Author’s NOTE: When I rebuilt this site, I opted not to bring over the CRM Matrix. It was supposed to be updated by the CRM vendors, but only a half dozen of them were staying on top of it, so it got dated.
It has come to my attention that people are looking to my book to help them pick which contact manager to use. The book does not help you pick one specific CRM by itself, for two reasons.
1) Real Estate Contact Managers/CRMs are constantly changing
2) The Real Estate CRM section is up to date with reviews
So why read the book?
All you have to do to get a sense of how little you know about what is involved in purchasing a CRM, is to think about how much bad information is out there about Real Estate agents and the industry in general. In all likelihood, you are as under informed and misinformed about CRMs, as the public is about Real Estate.
The book explains what features are available, how to use the features, what realistic expectations are, how to understand the comparisons between the products, and much much more.
I have spoken with at least several agents each day for the last couple years about CRM. They tell me what they have used, what they want and why they want it. When I ask them to explain their needs and preferences, virtually without exception they are making those decisions without understanding the facts and concepts behind them.
In my experience, most agents put more time into researching a cell phone purchase than they do in selecting their Contact Manager/CRM. This is one of the causes for people spending a great deal of time and money unneccesarily because every year or three, they switch to another CRM.
If you do your research about CRMs on the Internet or by talking to other people, you are gathering a great deal of biased opinion, but very little well rounded and comprehensive fact. Some examples:
People are almost always mistaken about the upsides and downsides to having your data online in a Web based CRM, versus offline on a desktop solution. The whole concept of Web based solutions “holding your data hostage” is almost completely misunderstood, as very few people know to consider that regardless of what data is exported from one CRM, at least as important is the issue of what data can be imported into the next. So don’t you want to know exactly what data you can export, and then import?
The concept of your data being always readily available and not having to be backed up on a Web based product is only a partial picture when you take into account that if you accidentally delete 500 contacts from your database, that you can easily recover from that mistake with a Web based CRM. This is simply not true in many cases. So how do you compensate for that potential issue?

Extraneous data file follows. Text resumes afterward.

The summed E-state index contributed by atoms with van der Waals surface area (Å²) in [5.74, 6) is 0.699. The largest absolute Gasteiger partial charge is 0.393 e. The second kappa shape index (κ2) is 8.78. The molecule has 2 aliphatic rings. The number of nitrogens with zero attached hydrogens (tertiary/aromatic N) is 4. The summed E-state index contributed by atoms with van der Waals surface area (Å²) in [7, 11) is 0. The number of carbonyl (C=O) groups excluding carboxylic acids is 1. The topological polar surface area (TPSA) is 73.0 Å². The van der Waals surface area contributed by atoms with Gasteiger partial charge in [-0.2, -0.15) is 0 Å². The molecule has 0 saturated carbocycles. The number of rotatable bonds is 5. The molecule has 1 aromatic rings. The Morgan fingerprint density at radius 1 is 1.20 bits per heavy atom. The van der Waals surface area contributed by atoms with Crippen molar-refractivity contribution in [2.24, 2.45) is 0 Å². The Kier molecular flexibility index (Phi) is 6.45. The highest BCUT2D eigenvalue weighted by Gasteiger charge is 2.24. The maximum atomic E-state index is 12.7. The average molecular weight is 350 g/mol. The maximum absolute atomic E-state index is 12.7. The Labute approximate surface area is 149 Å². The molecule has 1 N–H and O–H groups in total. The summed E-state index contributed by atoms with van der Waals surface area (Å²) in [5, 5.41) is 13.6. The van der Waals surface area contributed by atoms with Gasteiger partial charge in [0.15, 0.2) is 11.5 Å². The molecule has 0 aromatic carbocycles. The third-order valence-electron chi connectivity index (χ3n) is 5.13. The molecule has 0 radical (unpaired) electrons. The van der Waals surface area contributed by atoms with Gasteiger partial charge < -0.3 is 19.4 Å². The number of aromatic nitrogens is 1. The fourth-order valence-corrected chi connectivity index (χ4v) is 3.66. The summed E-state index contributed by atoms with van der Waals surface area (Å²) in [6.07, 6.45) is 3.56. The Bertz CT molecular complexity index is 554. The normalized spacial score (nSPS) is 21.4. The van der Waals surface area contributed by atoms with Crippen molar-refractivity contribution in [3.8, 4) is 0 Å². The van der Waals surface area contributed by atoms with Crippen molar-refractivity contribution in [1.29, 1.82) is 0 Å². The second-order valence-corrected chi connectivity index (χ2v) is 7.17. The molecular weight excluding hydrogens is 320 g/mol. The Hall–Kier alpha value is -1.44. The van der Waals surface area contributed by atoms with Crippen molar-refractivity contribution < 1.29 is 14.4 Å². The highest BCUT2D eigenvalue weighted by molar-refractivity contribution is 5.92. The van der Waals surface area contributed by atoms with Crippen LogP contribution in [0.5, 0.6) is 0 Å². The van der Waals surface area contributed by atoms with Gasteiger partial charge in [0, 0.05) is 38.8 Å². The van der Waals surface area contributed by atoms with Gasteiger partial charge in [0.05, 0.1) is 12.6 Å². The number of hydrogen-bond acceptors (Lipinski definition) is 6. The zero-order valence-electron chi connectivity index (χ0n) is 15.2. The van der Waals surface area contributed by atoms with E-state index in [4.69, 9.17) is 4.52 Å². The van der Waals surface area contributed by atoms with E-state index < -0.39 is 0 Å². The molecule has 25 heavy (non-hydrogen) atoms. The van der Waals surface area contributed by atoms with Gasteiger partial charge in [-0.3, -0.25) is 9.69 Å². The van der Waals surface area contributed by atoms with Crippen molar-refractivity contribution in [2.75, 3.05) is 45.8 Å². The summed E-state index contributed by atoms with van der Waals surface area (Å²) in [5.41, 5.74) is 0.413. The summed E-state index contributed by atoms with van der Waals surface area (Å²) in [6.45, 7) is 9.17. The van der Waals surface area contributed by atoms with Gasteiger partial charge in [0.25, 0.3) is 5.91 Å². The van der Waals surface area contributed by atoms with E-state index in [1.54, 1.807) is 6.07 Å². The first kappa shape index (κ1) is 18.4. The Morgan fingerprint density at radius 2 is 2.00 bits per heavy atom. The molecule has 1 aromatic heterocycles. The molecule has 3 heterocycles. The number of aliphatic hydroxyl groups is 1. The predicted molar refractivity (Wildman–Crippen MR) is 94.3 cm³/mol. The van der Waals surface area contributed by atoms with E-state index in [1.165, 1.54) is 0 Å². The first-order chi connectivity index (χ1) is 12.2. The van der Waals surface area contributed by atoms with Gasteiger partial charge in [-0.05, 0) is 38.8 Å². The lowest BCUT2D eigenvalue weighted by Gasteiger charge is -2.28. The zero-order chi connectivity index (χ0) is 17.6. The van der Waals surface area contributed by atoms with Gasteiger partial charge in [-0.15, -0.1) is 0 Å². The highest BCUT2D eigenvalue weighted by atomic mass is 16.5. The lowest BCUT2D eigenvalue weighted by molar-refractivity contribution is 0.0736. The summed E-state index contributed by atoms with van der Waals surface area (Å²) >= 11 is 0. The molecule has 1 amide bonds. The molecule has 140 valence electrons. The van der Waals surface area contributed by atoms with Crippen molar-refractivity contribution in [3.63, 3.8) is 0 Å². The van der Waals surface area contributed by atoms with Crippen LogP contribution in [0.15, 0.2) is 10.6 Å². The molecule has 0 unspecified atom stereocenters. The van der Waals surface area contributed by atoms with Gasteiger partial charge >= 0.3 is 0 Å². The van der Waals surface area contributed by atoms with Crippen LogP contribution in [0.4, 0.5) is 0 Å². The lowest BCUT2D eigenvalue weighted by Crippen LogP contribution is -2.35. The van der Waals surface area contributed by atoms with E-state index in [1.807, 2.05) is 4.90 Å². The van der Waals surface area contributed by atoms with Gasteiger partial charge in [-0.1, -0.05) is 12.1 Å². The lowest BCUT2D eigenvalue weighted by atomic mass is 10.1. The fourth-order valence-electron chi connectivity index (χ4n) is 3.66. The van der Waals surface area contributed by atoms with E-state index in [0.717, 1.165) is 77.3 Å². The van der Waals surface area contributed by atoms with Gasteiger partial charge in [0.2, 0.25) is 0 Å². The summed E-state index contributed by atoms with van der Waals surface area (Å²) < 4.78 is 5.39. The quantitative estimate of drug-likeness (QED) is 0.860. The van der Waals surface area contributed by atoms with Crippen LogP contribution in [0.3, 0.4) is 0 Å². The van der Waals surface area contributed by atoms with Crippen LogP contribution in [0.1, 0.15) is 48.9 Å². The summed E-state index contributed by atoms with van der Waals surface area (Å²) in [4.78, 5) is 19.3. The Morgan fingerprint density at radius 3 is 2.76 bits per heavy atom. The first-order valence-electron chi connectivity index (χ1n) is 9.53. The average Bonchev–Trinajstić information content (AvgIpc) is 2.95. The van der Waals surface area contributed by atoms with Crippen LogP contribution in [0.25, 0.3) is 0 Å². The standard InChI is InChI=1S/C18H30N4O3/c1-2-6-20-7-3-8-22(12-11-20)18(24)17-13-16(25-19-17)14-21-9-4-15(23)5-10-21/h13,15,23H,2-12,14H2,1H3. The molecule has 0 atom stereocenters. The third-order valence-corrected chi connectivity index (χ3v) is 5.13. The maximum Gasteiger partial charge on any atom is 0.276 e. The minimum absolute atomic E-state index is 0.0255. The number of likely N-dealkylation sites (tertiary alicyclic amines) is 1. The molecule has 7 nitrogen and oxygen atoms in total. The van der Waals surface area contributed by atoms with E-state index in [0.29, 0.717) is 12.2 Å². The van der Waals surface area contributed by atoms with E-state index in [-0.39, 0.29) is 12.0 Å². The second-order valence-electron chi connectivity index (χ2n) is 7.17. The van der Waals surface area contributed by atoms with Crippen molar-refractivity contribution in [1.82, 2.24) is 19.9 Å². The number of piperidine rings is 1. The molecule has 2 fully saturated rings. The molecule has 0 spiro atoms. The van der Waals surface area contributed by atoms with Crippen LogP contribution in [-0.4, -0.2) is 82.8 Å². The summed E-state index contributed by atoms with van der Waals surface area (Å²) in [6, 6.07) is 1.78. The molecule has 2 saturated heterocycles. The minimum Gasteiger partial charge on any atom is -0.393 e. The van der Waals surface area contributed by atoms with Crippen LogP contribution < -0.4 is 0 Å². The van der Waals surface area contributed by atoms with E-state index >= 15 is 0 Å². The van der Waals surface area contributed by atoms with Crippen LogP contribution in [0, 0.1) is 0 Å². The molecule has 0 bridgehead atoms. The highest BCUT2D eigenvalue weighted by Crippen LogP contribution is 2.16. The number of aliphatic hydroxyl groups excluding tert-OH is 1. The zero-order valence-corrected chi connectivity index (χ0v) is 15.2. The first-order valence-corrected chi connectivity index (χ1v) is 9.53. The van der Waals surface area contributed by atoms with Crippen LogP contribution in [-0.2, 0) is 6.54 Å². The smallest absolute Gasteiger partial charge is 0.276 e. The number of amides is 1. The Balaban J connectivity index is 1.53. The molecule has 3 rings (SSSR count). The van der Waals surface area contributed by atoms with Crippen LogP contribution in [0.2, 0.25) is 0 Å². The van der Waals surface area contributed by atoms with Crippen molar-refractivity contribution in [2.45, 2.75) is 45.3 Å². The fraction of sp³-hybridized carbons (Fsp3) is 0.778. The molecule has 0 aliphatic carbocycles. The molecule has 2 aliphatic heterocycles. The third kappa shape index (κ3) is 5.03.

Additionally, there is a great deal of outright disinformation about products that is stated by disgruntled users who are angry with a provider, whose sole purpose in posting is to simply cost them business. An examination of why they are upset often reveals the fact that the user is simply ignorant, had unrealistic expectations about the product, or that they decided midway through a contract that they wanted out, and the vendor would not let them. These issues are not the vendors fault, yet the disinformation gets posted in the guise of valid criticism. So how do you sift through it all?
Another false assumption by many is that e-mail and contact management have to be accomplished on two different programs. That is probably the single biggest inefficiency in which agents regularly engage. So what should be done instead?
These are only four examples of many about which people make decisions based on incomplete, biased, or false information.
How can you know what features you want in your CRM, when you don’t know what it is that is available, or even have a correct understanding of what the features truly mean to you? You can’t.
So before you decide against buying the book because it does not help you choose between specific contact managers, consider that it is virtually impossible to make a well informed, wise choice without reading it first. That is, after all, why I wrote it!